Investing involves risk. There is no guarantee that actively managed investments will outperform the broader market.The value of an investment and the income from it will fluctuate and investors may not get back the principal invested. Past performance is not indicative of future performance. This is a marketing communication. It is for informational purposes only. This document does not constitute investment advice or a recommendation to buy, sell or hold any security and shall not be deemed an offer to sell or a solicitation of an offer to buy any security. The views and opinions expressed herein, which are subject to change without notice, are those of the issuer or its affiliated companies at the time of publication. Certain data used are derived from various sources believed to be reliable, but the accuracy or completeness of the data is not guaranteed and no liability is assumed for any direct or consequential losses arising from their use. The duplication, publication, extraction or transmission of the contents, irrespective of the form, is not permitted.

This material has not been reviewed by any regulatory authorities. In mainland China, it is used only as supporting material to the offshore investment products offered by commercial banks under the Qualified Domestic Institutional Investors scheme pursuant to applicable rules and regulations. This document is being distributed by the following Allianz Global Investors companies: Allianz Global Investors U.S. LLC, an investment adviser registered with the U.S. Securities and Exchange Commission; Allianz Global Investors Distributors LLC, distributor registered with FINRA, is affiliated with Allianz Global Investors U.S. LLC; Allianz Global Investors GmbH, an investment company in Germany, authorized by the German Bundesanstalt für Finanzdienstleistungsaufsicht (BaFin); Allianz Global Investors (Schweiz) AG, licensed by FINMA (www.finma.ch) for distribution and by OAKBV (Oberaufsichtskommission berufliche Vorsorge) for asset management related to occupational pensions in Switzerland; Allianz Global Investors Asia Pacific Ltd., licensed by the Hong Kong Securities and Futures Commission; Allianz Global Investors Singapore Ltd., regulated by the Monetary Authority of Singapore [Company Registration No. 199907169Z]; Allianz Global Investors Japan Co., Ltd., registered in Japan as a Financial Instruments Business Operator [Registered No. The Director of Kanto Local Finance Bureau (Financial Instruments Business Operator), No. 424, Member of Japan Investment Advisers Association and Investment Trust Association, Japan];and Allianz Global Investors Taiwan Ltd., licensed by Financial Supervisory Commission in Taiwan.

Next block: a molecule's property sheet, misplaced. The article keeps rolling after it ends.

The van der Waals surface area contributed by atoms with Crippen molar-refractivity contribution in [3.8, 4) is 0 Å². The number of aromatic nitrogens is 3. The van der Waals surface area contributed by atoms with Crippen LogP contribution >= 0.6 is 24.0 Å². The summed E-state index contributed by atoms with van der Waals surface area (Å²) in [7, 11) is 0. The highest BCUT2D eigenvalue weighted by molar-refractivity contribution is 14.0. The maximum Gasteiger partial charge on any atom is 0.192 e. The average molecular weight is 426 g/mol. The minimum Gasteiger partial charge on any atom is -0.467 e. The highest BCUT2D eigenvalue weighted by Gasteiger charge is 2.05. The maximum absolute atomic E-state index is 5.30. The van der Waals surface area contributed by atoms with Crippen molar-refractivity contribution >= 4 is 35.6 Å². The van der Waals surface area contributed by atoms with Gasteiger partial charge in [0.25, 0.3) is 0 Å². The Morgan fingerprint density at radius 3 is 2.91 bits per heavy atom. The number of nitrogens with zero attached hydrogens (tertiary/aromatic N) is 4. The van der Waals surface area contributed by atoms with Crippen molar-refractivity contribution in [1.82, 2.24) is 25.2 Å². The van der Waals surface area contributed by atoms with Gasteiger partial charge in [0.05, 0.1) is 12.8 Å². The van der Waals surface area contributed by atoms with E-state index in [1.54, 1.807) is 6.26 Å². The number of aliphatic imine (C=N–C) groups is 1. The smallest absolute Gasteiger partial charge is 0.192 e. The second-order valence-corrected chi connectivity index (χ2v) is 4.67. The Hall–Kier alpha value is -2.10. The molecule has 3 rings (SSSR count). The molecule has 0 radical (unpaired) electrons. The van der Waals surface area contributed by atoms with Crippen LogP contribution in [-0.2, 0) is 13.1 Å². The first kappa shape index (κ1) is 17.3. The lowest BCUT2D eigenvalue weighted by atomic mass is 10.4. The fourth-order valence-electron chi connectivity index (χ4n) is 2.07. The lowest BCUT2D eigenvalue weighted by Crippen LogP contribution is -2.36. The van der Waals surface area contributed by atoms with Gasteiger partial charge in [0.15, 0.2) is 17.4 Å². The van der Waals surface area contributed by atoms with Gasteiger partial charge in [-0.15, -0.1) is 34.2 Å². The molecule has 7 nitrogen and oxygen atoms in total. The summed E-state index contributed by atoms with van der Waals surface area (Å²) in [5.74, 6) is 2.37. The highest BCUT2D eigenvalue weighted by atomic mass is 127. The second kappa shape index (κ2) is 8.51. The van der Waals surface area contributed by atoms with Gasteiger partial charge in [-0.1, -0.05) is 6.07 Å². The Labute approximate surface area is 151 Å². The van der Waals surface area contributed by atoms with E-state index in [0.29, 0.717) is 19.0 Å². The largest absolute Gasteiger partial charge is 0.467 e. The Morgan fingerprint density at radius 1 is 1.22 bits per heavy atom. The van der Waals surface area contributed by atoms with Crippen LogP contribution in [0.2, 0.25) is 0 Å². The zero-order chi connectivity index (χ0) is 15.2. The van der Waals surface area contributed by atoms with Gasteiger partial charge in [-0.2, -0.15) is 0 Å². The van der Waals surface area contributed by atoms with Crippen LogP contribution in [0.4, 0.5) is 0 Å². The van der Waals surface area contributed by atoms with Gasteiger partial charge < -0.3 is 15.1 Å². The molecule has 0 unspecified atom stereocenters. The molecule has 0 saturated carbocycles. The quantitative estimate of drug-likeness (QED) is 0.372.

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About the author

Neil  Dwane

Neil Dwane

Global Strategist

Neil Dwane is a portfolio manager and the Global Strategist with Allianz Global Investors, which he joined in 2001. He coordinates and chairs the Global Policy Committee, which formulates the firm’s house view, leads the firm’s bi-annual Investment Forums and communicates the firm’s investment outlook through articles and press appearances. Neil is a member of AllianzGI’s Equity Investment Management Group. He previously worked at JP Morgan Investment Management as a UK and European specialist portfolio manager; at Fleming Investment Management; and at Kleinwort Benson Investment Management as an analyst and a fund manager. He has a B.A. in classics from Durham University and is a member of the Institute of Chartered Accountants.

Active is: Investing amid political shifts

The US needs a new prescription for health care

by Neil Dwane | 06/05/2019
Pharmacist checks medicine

Summary

America’s health-care system appears unaffordable and unsustainable. Political pressure is mounting, and recent mergers show that the industry itself knows the status quo can’t last. But until real change happens, perhaps through reformed payment models, the US economy will likely pay the price.

Key takeaways

  • US health-care costs are spinning out of control; doctors, hospitals and drug companies will all need to change how they do business
  • Political pressure to fix the health-care system is rising; American voters want better access, lower costs and better results
  • If the health-care sector doesn’t embrace reform through increased transparency and payment models based on delivering value, not charging fees, price controls may be inevitable – particularly in the pharmaceutical industry